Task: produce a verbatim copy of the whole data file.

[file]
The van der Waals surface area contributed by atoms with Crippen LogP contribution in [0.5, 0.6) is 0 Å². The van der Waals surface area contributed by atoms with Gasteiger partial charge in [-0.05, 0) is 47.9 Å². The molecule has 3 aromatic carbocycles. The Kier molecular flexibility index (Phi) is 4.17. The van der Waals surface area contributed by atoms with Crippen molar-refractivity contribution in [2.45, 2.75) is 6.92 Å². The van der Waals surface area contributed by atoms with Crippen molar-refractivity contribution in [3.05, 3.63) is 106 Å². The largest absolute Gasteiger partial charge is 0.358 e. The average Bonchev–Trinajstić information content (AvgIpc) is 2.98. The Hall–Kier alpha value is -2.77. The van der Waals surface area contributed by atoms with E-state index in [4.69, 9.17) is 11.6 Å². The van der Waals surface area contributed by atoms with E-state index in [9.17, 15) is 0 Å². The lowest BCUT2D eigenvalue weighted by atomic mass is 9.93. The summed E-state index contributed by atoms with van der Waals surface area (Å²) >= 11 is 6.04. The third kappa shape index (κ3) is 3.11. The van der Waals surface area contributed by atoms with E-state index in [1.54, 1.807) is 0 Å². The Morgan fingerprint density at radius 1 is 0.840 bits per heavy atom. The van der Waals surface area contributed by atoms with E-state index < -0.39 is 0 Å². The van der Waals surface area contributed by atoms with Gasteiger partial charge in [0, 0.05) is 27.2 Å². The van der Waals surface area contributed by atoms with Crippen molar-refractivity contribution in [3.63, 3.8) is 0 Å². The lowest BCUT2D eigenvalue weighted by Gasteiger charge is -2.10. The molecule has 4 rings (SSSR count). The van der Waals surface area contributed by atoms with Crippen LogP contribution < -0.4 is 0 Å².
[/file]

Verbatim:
The van der Waals surface area contributed by atoms with Crippen LogP contribution in [0.5, 0.6) is 0 Å². The van der Waals surface area contributed by atoms with Gasteiger partial charge in [-0.05, 0) is 47.9 Å². The molecule has 3 aromatic carbocycles. The Kier molecular flexibility index (Phi) is 4.17. The van der Waals surface area contributed by atoms with Crippen molar-refractivity contribution in [2.45, 2.75) is 6.92 Å². The van der Waals surface area contributed by atoms with Crippen molar-refractivity contribution in [3.05, 3.63) is 106 Å². The largest absolute Gasteiger partial charge is 0.358 e. The average Bonchev–Trinajstić information content (AvgIpc) is 2.98. The Hall–Kier alpha value is -2.77. The van der Waals surface area contributed by atoms with E-state index in [4.69, 9.17) is 11.6 Å². The van der Waals surface area contributed by atoms with E-state index in [9.17, 15) is 0 Å². The lowest BCUT2D eigenvalue weighted by atomic mass is 9.93. The summed E-state index contributed by atoms with van der Waals surface area (Å²) >= 11 is 6.04. The third kappa shape index (κ3) is 3.11. The van der Waals surface area contributed by atoms with E-state index in [1.54, 1.807) is 0 Å². The Morgan fingerprint density at radius 1 is 0.840 bits per heavy atom. The van der Waals surface area contributed by atoms with E-state index < -0.39 is 0 Å². The van der Waals surface area contributed by atoms with Gasteiger partial charge in [0, 0.05) is 27.2 Å². The van der Waals surface area contributed by atoms with Crippen molar-refractivity contribution in [3.63, 3.8) is 0 Å². The lowest BCUT2D eigenvalue weighted by Gasteiger charge is -2.10. The molecule has 4 rings (SSSR count). The van der Waals surface area contributed by atoms with Crippen LogP contribution < -0.4 is 0 Å².